Why do some preferred stocks have a higher yield than common stocks?
Before we answer this question, let's just take a quick review of what a stock's yield is actually measuring.
The yield is calculated by taking the stock's annual expected dividend and then dividing that number by the stock's current market price, which results in a coefficient that is usually expressed in percentage terms. A yield can be calculated for any class of stock that pays a dividend. For example, assume the common stock of XYZ Inc. pays an annual dividend of $0.50 per share, and the current stock price is $15 per share. The yield on this stock is currently 3.33% ($0.50/$15), and represents the amount of dividends a shareholder will receive for every dollar invested. In this case, an investor will receive about $0.033 (3.33%) for every $1 used to purchase XYZ Inc common stock at the current market price.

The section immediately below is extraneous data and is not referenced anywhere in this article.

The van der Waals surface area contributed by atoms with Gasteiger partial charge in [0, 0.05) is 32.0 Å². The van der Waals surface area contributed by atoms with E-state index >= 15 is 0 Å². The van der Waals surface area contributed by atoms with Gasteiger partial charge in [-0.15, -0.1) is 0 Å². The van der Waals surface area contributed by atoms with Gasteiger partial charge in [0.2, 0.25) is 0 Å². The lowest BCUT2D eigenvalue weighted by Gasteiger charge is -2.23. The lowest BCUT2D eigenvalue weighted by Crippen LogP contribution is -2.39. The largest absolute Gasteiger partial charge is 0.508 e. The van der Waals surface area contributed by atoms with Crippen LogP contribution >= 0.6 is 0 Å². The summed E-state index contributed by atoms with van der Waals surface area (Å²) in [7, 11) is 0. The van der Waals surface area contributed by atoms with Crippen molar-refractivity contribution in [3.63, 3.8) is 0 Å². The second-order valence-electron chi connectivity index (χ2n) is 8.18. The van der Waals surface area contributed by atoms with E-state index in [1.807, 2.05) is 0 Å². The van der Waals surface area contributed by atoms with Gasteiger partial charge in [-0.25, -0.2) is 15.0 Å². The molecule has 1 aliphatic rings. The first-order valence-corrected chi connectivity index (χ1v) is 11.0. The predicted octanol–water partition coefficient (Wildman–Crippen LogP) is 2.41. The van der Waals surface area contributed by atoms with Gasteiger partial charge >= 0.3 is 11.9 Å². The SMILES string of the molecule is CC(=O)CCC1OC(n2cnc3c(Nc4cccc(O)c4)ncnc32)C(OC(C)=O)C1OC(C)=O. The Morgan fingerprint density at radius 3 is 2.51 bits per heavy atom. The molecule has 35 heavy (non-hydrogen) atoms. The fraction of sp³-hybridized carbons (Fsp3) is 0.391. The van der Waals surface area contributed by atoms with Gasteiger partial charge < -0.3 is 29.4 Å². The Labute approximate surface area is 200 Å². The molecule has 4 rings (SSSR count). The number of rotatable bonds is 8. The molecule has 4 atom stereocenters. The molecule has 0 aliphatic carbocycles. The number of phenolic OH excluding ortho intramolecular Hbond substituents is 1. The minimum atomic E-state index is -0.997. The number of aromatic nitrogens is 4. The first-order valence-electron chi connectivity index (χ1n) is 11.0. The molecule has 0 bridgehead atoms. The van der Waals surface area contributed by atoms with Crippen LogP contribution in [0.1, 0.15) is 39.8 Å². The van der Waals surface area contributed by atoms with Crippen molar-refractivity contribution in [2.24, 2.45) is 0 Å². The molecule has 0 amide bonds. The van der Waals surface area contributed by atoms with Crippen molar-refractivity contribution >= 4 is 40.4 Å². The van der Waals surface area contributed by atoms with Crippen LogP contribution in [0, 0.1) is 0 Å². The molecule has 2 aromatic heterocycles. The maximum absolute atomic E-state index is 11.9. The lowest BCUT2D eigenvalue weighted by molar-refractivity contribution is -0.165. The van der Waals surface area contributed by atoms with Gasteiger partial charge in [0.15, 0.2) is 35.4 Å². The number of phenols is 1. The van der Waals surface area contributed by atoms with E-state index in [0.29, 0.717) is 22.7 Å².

Now that we know what a yield is, we can now answer the question: why do some preferred stocks have a higher yield than common stocks?
The reason as to why this is lies in the numerator of the equation: dividends. Traditionally, preferred shares offer a higher annual dividend per share over common stock, but there are some draw backs to this privilege. By purchasing preferred shares (which is usually done by large investors and insiders), the purchaser gives up the right to vote on matters affecting the shareholders and there is less of a chance for price appreciation when holding preferred shares. In other words, the incentive to owning preferred shares is the dividend. If this is the only incentive, or most prominent one, then the dividend must compensate the investor for the lack of price appreciation in shares, which is one of the major incentives for holding common stock. The higher the dividend is for a given price per share, then the higher the stock's yield will be.
To learn more about preferred shares, please read A Primer On Preferred Shares.